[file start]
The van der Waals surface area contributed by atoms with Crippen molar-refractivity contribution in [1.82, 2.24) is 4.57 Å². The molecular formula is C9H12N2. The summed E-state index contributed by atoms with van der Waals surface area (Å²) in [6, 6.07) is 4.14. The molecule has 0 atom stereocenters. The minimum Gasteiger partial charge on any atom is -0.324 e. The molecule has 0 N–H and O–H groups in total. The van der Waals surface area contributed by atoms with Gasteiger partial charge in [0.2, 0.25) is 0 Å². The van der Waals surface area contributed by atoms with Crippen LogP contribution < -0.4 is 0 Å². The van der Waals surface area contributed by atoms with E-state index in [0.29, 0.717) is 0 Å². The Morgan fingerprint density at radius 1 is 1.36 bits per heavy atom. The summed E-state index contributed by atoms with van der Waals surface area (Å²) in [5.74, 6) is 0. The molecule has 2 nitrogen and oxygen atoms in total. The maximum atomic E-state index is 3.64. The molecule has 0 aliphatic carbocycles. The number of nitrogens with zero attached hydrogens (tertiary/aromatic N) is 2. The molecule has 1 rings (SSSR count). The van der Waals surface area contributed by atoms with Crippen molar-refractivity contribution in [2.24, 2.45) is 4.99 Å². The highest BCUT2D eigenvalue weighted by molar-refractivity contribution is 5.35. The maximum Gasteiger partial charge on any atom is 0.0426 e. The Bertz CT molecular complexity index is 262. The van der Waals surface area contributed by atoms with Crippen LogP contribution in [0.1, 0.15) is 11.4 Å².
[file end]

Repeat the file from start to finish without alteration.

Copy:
The van der Waals surface area contributed by atoms with Crippen molar-refractivity contribution in [1.82, 2.24) is 4.57 Å². The molecular formula is C9H12N2. The summed E-state index contributed by atoms with van der Waals surface area (Å²) in [6, 6.07) is 4.14. The molecule has 0 atom stereocenters. The minimum Gasteiger partial charge on any atom is -0.324 e. The molecule has 0 N–H and O–H groups in total. The van der Waals surface area contributed by atoms with Gasteiger partial charge in [0.2, 0.25) is 0 Å². The van der Waals surface area contributed by atoms with Crippen LogP contribution < -0.4 is 0 Å². The van der Waals surface area contributed by atoms with E-state index in [0.29, 0.717) is 0 Å². The Morgan fingerprint density at radius 1 is 1.36 bits per heavy atom. The summed E-state index contributed by atoms with van der Waals surface area (Å²) in [5.74, 6) is 0. The molecule has 2 nitrogen and oxygen atoms in total. The maximum atomic E-state index is 3.64. The molecule has 0 aliphatic carbocycles. The number of nitrogens with zero attached hydrogens (tertiary/aromatic N) is 2. The molecule has 1 rings (SSSR count). The van der Waals surface area contributed by atoms with Crippen molar-refractivity contribution in [2.24, 2.45) is 4.99 Å². The highest BCUT2D eigenvalue weighted by molar-refractivity contribution is 5.35. The maximum Gasteiger partial charge on any atom is 0.0426 e. The Bertz CT molecular complexity index is 262. The van der Waals surface area contributed by atoms with Crippen LogP contribution in [0.1, 0.15) is 11.4 Å².